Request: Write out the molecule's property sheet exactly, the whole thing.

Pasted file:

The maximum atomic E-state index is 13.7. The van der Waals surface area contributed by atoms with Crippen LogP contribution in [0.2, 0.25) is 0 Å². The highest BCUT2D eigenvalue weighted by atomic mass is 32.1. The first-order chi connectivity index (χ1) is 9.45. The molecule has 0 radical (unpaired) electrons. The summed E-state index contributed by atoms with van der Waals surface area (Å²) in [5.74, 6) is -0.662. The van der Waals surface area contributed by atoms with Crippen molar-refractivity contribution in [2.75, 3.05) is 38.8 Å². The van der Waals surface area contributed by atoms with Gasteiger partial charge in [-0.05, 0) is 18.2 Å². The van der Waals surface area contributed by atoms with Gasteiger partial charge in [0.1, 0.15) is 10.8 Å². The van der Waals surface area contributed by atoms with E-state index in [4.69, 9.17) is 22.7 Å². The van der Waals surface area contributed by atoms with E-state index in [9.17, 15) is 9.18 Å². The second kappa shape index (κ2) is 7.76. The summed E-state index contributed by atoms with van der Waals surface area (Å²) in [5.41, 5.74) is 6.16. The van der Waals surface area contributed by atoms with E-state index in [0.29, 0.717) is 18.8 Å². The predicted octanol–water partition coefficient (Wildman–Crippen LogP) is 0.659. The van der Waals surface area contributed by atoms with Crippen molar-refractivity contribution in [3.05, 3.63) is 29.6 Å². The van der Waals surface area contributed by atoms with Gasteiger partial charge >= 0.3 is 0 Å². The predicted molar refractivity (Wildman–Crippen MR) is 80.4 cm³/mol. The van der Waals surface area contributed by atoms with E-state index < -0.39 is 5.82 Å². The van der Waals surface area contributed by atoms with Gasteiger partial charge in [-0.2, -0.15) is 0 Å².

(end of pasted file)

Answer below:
The maximum atomic E-state index is 13.7. The van der Waals surface area contributed by atoms with Crippen LogP contribution in [0.2, 0.25) is 0 Å². The highest BCUT2D eigenvalue weighted by atomic mass is 32.1. The first-order chi connectivity index (χ1) is 9.45. The molecule has 0 radical (unpaired) electrons. The summed E-state index contributed by atoms with van der Waals surface area (Å²) in [5.74, 6) is -0.662. The van der Waals surface area contributed by atoms with Crippen molar-refractivity contribution in [2.75, 3.05) is 38.8 Å². The van der Waals surface area contributed by atoms with Gasteiger partial charge in [-0.05, 0) is 18.2 Å². The van der Waals surface area contributed by atoms with Gasteiger partial charge in [0.1, 0.15) is 10.8 Å². The van der Waals surface area contributed by atoms with E-state index in [4.69, 9.17) is 22.7 Å². The van der Waals surface area contributed by atoms with E-state index in [9.17, 15) is 9.18 Å². The second kappa shape index (κ2) is 7.76. The summed E-state index contributed by atoms with van der Waals surface area (Å²) in [5.41, 5.74) is 6.16. The van der Waals surface area contributed by atoms with E-state index in [0.29, 0.717) is 18.8 Å². The predicted octanol–water partition coefficient (Wildman–Crippen LogP) is 0.659. The van der Waals surface area contributed by atoms with Crippen molar-refractivity contribution in [3.05, 3.63) is 29.6 Å². The van der Waals surface area contributed by atoms with Gasteiger partial charge >= 0.3 is 0 Å². The predicted molar refractivity (Wildman–Crippen MR) is 80.4 cm³/mol. The van der Waals surface area contributed by atoms with E-state index < -0.39 is 5.82 Å². The van der Waals surface area contributed by atoms with Gasteiger partial charge in [-0.2, -0.15) is 0 Å².